Natural law, so far from being uncertain, when compared with statutory and constitutional law, is the only thing that gives any certainty at all to a very large portion of our statutory and constitutional law. The reason is this. The words in which statutes and constitutions are written are susceptible of so many different meanings, — meanings widely different from, often directly opposite to, each other, in their bearing upon men’s rights, — that, unless there were some rule of interpretation for determining which of these various and opposite meanings are the true ones, there could be no certainty at all as to the meaning of the statutes and constitutions themselves. Judges could make almost anything they should please out of them. Hence the necessity of a rule of interpretation. And this rule is, that the language of statutes and constitutions shall be construed, as nearly as possible, consistently with natural law.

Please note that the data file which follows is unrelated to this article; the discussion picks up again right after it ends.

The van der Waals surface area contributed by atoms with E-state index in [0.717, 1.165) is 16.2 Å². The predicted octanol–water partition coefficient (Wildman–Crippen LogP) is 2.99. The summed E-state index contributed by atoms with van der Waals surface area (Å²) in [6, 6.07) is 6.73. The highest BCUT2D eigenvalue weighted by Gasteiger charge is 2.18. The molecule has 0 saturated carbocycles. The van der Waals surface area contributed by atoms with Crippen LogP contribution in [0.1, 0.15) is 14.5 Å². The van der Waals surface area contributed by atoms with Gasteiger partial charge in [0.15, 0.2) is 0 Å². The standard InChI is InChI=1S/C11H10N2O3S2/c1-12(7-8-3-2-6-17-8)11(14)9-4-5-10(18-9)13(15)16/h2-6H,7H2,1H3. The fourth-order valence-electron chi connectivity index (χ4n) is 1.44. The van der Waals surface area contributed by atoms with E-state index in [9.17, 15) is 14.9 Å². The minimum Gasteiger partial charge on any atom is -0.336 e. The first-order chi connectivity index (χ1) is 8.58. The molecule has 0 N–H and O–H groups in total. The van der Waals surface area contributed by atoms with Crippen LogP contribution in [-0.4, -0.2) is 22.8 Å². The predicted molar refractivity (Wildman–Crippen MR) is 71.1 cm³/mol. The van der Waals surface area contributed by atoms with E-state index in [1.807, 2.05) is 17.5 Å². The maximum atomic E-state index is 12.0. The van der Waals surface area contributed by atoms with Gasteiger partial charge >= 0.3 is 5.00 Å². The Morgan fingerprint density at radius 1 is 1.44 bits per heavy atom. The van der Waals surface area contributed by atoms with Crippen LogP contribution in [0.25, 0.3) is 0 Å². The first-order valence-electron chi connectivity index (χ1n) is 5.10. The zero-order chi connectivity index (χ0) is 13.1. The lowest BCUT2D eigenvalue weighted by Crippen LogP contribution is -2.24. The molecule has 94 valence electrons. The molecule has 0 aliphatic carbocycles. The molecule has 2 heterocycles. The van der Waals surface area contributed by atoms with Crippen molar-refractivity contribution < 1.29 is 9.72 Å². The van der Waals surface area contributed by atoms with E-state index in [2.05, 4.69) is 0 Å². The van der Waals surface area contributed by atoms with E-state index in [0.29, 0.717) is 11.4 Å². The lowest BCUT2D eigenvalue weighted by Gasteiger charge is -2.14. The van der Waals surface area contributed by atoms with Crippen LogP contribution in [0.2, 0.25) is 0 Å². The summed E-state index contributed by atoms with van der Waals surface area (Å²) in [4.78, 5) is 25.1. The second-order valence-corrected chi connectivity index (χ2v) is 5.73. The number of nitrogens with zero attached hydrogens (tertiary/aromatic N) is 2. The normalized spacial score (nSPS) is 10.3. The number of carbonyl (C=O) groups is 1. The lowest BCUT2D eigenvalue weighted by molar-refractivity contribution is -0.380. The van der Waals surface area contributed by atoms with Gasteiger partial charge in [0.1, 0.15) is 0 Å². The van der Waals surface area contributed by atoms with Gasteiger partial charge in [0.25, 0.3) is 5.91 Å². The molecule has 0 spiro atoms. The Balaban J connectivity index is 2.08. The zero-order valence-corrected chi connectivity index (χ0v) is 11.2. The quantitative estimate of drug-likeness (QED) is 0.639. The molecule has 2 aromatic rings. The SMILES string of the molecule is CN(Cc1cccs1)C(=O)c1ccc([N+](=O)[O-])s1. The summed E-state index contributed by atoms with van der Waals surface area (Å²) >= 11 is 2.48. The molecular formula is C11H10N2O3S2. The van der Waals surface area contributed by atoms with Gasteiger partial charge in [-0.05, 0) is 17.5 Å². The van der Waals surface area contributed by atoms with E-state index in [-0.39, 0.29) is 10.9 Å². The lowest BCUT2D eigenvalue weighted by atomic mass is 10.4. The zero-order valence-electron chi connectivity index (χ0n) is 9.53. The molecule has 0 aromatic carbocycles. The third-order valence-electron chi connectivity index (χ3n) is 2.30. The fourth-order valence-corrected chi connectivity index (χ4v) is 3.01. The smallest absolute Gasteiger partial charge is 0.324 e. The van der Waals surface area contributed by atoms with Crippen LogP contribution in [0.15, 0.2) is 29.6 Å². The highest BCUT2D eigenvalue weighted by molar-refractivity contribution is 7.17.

The rule assumes, what is true, that natural law is a thing certain in itself; also that it is capable of being learned. It assumes, furthermore, that it actually is understood by the legislators and judges who make and interpret the written law. Of necessity, therefore, it assumes further, that they (the legislators and judges) are incompetent to make and interpret the written law, unless they previously understand the natural law applicable to the same subject. It also assumes that the people must understand the natural law, before they can understand the written law.
It is a principle perfectly familiar to lawyers, and one that must be perfectly obvious to every other man that will reflect a moment, that, as a general rule, no one can know what the written law is, until he knows what it ought to be; that men are liable to be constantly misled by the various and conflicting senses of the same words, unless they perceive the true legal sense in which the words ought to be taken. And this true legal sense is the sense that is most nearly consistent with natural law of any that the words can be made to bear, consistently with the laws of language, and appropriately to the subjects to which they are applied.
Though the words contain the law, the words themselves are not the law. Were the words themselves the law, each single written law would be liable to embrace many different laws, to wit, as many different laws as there were different senses, and different combinations of senses, in which each and all the words were capable of being taken.